U.S., Vietnam Textile Talks End Without Agreement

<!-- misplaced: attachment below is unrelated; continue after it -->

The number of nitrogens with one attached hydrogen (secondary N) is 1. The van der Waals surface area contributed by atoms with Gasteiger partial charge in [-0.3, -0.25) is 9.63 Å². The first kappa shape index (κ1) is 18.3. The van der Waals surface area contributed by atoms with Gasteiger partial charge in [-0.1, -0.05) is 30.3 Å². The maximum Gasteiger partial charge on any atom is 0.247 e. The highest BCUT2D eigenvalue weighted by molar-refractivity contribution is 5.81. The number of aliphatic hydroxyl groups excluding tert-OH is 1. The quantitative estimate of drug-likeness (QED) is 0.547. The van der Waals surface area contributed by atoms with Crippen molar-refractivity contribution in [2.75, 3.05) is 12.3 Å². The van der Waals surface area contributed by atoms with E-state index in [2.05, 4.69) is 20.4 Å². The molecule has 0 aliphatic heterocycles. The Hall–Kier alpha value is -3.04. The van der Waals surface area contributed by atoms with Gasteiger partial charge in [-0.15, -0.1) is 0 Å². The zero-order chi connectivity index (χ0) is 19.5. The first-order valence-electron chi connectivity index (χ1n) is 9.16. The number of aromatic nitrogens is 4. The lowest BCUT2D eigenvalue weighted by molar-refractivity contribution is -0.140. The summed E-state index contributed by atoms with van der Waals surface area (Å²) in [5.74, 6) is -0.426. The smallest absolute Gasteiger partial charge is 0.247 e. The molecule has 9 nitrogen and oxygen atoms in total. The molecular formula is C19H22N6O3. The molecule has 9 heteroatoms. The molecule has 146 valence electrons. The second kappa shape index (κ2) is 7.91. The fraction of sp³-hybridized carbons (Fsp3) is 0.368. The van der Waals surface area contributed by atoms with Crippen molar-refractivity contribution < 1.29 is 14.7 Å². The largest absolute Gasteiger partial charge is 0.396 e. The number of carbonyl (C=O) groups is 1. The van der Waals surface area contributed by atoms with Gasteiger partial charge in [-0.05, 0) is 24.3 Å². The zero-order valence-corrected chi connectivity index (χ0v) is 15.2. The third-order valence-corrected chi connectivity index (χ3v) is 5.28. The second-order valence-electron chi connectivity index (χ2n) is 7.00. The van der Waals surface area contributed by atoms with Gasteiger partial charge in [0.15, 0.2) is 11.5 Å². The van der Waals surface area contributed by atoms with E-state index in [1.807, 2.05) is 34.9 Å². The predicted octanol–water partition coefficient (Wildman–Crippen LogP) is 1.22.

By Agence-France-Presse Vietnam and U.S. textile negotiators wrapped up their opening round of talks Feb. 21 without signing an agreement on reducing the volume of Vietnamese apparel and garment exports to the United States. The 10-member U.S. delegation, led by David Spooner from the Office of the U.S. Trade Representative, declined to comment on the negotiations. The two sides are expected to meet in Washington in the coming months for a second round of talks on securing the controversial accord. U.S.-based textile and apparel manufacturers are pushing the Bush Administration to impose quotas on Vietnamese clothing exports. However, the move has drawn cries of protectionism from Vietnam, where labor costs are much cheaper than those incurred in the U.S. Vietnam says its apparel and garment exports to the United States account for a fraction of total U.S. textile imports. U.S. imports of textiles and apparel from Vietnam stood at $803 million in the 11 months to November 2002, an increase of 1,556% over the previous period, according to official U.S. figures. Vietnam has been joined in its tussle to head off any quotas by 35 U.S. retail and manufacturing heavyweights, including Nike Inc., Gap Inc. and K-Mart Corp., for whom Vietnam is an important source and counterbalance to China. They argued in a Feb. 6 letter to U.S. Trade Representative Robert Zoellick that Washington's "rush to seek quotas is very troubling" and could result in supply shortages. U.S. trade officials have played down the talks, saying that Hanoi had been fully aware of Washington's desire to secure a textile deal similar to the United States' 1997 accord with China since signing a bilateral trade agreement in July 2000. Vietnam recently revised its textile agreement with the European Union, allowing the country to increase sales by 200 million euros a year. It still has to be ratified by member states. Copyright Agence France-Presse, 2003

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